The Findster system is likewise GPS-based, although it requires no cellular service. Along with an iOS/Android app, it consists of a collar-worn Pet module, and a Guardian module which the user carries with them. Utilizing the company’s MAZE technology, the Pet module independently acquires its GPS coordinates, but then uses an ISM-band radio signal to continuously transmit that data to the Guardian. That module in turn uses Bluetooth to relay the information to the app.

On that app, users see the relative locations of the Guardian and the Pet modules on a satellite map of the area – in other words, the locations of themselves and their dog. They can then set out to reclaim their critter, with the positions of the modules being updated on the map as both parties move around.

In order to test the system, we put the Pet module on a dog who was then repeatedly led off into the woods at different locations. To make a long story short, yes, Findster did allow us to find him. There are a few user tips to keep in mind, though.

For one thing, there’s often a substantial lag as the app updates the two modules’ locations. This can be frustrating if you’re hurrying to catch up with a dog that’s on the run, and that could frequently be changing direction. More than once, by the time that the app updated our positions, it turned out that we were no longer heading toward the dog. Fortunately, hitting the GPS button on the display (arrow in lower right corner) allows you to manually update the locations.

Speaking of that button, we also discovered that if you want the map to automatically swivel around on the screen (so that north on the map is always pointing north in real life), you need to tap that button twice – you tap it once to center the Guardian on the map, and then tap it again. This is important to know, as it makes tracking the dog much easier. If the map shows that the Pet module is screen-left of the Guardian, for instance, you know to simply walk to your left.

Additionally, although constant internet access is not required, you do need to get online for about 20 seconds when first starting out on your walk – this is necessary for the system to acquire the initial GPS data. If you’re still out and about two hours later, you’ll be required to do an update for optimum accuracy. It should also be noted that if you want to minimize internet usage once you’ve left home, you’ll need to preload a satellite map of the off-leash park (or wherever it is that you’re going) before heading out.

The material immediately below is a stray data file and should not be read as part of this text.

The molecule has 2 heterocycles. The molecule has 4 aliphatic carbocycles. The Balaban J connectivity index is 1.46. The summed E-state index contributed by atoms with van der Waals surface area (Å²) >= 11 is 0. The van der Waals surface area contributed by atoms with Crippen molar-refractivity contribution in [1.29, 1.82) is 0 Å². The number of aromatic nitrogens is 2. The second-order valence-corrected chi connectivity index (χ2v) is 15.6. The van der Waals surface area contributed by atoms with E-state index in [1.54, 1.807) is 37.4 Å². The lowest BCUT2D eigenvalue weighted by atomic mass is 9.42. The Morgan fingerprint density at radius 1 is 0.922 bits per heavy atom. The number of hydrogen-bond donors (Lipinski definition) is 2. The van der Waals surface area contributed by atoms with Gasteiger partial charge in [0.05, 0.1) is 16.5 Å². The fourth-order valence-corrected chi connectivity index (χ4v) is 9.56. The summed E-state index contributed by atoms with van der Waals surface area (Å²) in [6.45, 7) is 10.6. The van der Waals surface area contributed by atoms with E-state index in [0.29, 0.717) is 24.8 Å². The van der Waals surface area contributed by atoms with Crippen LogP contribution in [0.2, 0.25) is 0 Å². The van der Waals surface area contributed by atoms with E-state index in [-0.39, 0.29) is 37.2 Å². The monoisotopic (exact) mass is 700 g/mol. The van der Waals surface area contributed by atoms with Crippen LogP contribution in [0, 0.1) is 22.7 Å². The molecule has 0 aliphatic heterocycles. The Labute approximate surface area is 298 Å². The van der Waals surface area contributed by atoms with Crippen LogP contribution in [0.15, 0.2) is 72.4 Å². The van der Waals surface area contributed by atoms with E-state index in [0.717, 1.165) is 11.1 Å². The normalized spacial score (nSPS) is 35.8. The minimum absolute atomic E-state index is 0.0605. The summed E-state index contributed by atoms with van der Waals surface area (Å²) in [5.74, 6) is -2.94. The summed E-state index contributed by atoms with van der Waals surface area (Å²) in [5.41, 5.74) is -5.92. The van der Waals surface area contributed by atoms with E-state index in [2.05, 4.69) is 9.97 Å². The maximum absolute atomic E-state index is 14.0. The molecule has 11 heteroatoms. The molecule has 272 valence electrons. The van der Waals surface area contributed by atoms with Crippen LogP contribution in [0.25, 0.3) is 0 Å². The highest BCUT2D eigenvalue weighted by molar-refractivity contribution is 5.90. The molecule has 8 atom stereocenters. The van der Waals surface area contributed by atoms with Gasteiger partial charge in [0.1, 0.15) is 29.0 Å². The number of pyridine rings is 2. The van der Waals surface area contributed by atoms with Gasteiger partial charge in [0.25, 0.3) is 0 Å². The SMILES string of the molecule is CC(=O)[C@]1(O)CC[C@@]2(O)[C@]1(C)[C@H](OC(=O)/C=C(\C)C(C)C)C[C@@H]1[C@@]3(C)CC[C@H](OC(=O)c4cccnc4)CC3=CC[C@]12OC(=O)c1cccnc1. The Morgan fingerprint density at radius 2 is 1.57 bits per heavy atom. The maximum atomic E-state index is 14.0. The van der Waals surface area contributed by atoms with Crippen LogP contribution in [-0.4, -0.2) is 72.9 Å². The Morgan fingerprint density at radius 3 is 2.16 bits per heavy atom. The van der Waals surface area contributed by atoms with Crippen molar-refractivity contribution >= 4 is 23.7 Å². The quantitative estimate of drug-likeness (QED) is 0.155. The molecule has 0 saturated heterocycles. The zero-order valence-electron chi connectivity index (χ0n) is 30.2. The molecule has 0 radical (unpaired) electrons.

Along with the map, the app also offers a Radar display. Not unlike some Bluetooth-based tracking apps, this simply shows the Guardian at the bottom of the screen, with the Pet module out in front of it. The idea is that by turning their phone from side to side, users can figure out what direction their dog is in, and how far away it is. In practise, though, we found that the Pet icon moved around quite erratically, and couldn’t really be relied upon to locate the dog – we were told that the average GPS errorwas likely to blame.

There are, however, some other useful app features that did certainly work for us. One of these, Virtual Leash, alerts users if the dog wanders a given distance away from them at any time during the walk. Safe Zone, on the other hand, tells them if the pooch has left a given area that they’ve predefined on the map. Danger Zone is similar, although it alerts users if the dog enters a predetermined “forbidden area.”

As an added bonus, the Pet module is equipped with an inertial measurement unit (an accelerometer/gyroscope combo), allowing it to function as a canine fitness tracker. On the app, this lets users track daily/weekly data such as time and distance walked, time spent resting on walks, and number of steps taken.

Battery life for the two modules is claimed to be up to 12 hours per charge, and they certainly had plenty of juice left after we used them for about two continuous hours in sub-freezing temperatures – the iPhone 5c we were using needed a recharge long before they did. It should also be noted that they’re both IP67 waterproof, meaning that they can withstand being submerged to a depth of one meter (3.3 feet) for half an hour.

Finally, we should mention the connectivity range. Although much better than what’s possible with Bluetooth, Findster’s radio signal is rated to a maximum of 3 miles (4.8 km) in “open, outdoor environments.” While that should likely be enough to keep tabs on your dog at the off-leash park, you might want to think about a more traditional cellular GPS system for scenarios where dogs could really get some distance.

Findster Duo+ is available now, priced at US$150 for a setup that includes one of each module – up to three Pet modules can be tracked simultaneously. If you do pick up a system, we strongly advise initially trying it out under controlled conditions, just to get the hang of it.

Review: Findster Duo Plus offers fee-free GPS pet-tracking [New Atlas]